Many critics and many of her peers have said that by virtue of the complexity of her plots, the psychological density of her characters and the moral context in which she viewed criminal violence, Ms. James even surpassed her classic models and elevated the literary status of the modern detective novel. She is often cited, in particular, for the cerebral depth and emotional sensibilities of Adam Dalgliesh, the introspective Scotland Yard detective and published poet who functions as the hero of virtually all of her novels.James's work always struck me as Trollopian in this way, and indeed she paid handsome tribute to Anthony Trollope in a a 1994 interview with the Paris Review:
Her intention with Dalgliesh, she told the British critic and writer Julian Symons in 1986, was to create a detective “quite unlike the Lord Peter Wimsey kind of gentlemanly amateur” popularized by Dorothy L. Sayers. Ms. James envisioned a realistic cop as her protagonist, a dedicated and skilled professional, and yet “something more than just a policeman, you see, a complex and sensitive human being,” she said.
Apart from my enjoyment of her books (and by the way, although dwarfed in public perception by the Dalgliesh novels, her Cordelia Grey books are quite good as well), I owe her a personal debt. James's last novel, Death Comes to Pemberley (2011), was a Jane Austen pastiche, continuing Austen's Pride and Prejudice. When it came out, I had already written the first three chapters of my Trollope pastiche, Phineas at Bay. But James's publication of Death Comes to Pemberley was a real shot in the arm for my morale when I returned to the book in 2013. After all, if P.D. James could write a Victorian pastiche, who was to say the thing was not worth doing?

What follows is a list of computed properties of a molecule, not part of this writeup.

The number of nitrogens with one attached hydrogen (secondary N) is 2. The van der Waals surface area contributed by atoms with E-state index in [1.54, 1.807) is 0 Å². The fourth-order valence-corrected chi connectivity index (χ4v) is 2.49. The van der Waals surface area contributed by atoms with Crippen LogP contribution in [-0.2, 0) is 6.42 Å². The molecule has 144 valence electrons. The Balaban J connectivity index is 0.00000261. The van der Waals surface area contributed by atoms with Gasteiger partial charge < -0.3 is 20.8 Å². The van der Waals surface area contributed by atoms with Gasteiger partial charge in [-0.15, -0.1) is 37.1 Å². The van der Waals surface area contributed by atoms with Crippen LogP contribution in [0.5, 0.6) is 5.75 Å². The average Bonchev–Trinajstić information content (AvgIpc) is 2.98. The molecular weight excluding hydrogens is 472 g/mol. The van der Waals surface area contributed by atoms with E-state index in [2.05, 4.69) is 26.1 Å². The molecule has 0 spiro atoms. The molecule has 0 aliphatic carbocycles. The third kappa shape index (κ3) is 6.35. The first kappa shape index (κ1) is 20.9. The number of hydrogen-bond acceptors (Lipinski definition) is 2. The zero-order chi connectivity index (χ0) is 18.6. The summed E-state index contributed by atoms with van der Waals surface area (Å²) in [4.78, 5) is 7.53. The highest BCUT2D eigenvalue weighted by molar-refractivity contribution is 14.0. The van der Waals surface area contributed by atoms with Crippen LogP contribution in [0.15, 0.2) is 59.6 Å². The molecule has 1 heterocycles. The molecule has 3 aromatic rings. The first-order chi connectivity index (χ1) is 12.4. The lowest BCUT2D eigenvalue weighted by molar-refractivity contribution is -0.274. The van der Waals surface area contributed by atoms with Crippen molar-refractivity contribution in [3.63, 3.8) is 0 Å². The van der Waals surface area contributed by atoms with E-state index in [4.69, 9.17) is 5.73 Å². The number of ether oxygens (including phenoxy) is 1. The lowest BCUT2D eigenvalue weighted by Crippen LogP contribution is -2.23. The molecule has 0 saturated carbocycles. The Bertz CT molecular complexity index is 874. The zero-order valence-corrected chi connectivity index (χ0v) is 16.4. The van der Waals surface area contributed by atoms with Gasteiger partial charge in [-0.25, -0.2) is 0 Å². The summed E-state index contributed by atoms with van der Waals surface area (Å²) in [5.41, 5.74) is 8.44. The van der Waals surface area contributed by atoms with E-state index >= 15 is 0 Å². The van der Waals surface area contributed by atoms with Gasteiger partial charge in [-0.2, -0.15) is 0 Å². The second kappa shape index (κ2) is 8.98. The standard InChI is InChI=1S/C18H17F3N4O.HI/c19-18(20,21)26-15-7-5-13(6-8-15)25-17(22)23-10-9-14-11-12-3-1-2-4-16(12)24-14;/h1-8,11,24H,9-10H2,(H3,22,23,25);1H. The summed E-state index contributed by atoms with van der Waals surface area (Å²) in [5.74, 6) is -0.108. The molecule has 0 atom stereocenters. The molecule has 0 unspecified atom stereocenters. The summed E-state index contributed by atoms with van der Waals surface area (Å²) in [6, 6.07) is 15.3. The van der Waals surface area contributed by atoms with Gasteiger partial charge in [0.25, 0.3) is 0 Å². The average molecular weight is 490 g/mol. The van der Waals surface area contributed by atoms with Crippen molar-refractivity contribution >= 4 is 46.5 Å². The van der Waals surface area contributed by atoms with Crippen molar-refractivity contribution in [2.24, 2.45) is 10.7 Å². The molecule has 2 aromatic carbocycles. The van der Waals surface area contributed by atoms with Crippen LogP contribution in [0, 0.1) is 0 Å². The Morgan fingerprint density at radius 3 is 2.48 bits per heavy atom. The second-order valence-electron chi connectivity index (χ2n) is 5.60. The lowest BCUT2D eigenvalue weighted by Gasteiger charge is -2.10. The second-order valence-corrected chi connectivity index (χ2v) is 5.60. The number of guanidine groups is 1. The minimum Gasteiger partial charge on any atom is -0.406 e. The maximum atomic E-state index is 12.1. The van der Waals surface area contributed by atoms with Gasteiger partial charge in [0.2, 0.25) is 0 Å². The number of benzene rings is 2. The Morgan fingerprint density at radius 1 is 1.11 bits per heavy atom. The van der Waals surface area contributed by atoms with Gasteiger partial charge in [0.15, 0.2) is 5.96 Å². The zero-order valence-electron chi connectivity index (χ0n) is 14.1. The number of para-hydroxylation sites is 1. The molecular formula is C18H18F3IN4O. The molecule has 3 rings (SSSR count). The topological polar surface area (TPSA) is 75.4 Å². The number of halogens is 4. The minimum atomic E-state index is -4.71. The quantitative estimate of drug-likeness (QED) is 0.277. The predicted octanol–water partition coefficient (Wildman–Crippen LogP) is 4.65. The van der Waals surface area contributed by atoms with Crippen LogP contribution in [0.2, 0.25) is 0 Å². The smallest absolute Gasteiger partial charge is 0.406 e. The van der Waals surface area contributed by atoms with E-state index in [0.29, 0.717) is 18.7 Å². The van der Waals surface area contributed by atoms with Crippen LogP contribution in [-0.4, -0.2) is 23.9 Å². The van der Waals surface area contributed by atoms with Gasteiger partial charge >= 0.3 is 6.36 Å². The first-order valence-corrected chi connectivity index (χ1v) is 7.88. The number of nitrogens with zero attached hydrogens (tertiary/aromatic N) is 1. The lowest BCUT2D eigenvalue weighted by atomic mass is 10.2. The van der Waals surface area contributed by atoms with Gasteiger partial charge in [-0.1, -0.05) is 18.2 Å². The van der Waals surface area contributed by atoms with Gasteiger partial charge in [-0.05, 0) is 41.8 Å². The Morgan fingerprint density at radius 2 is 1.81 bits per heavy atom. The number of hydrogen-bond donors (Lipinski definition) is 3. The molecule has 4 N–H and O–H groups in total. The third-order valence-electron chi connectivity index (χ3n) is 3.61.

….I read Dickens and recognized his genius, but he is not my favorite. I find many of his female characters unsuccessful—wonderful caricatures, wicked, odd, grotesque, evil, but not true. There isn’t the subtlety of characterization you get, say, in Trollope, whose understanding and description of women is astonishing. Jane Austen never described two men talking together if a woman was not present—she would have thought that was outside her experience. In Trollope, by contrast, you get continual conversations between women—for example Alice Vavasor and Lady Glencora Palliser in Can You Forgive Her?—without a man there, and he gets it absolutely right. This plain, grumpy looking man had obviously an astonishing knowledge of women’s psychology.
Trollope has become a hero of the feminists, especially his The Way We Live Now in which he proclaims women’s rights before anyone else did.
I tend not to think of books in terms of contemporary issues and passions; it diminishes them. But that particular book is a kind of contemporary novel. The main character was a sort of Robert Maxwell, a monster. Trollope describes women’s lives at a time when marriage was the only possibility for personal fulfillment.
The best of James's work will, I think, live. I'm grateful for the pleasure she gave me as a reader, and the example she set me as a writer--reaffirming the Trollopian rule that the writer must give every character her due.
And my complete set of her work in hardback is on my shelves, where it will remain. I'll want to visit Adam, Cordelia, Piers, Kate, and the vivid characters she created again, and more than once.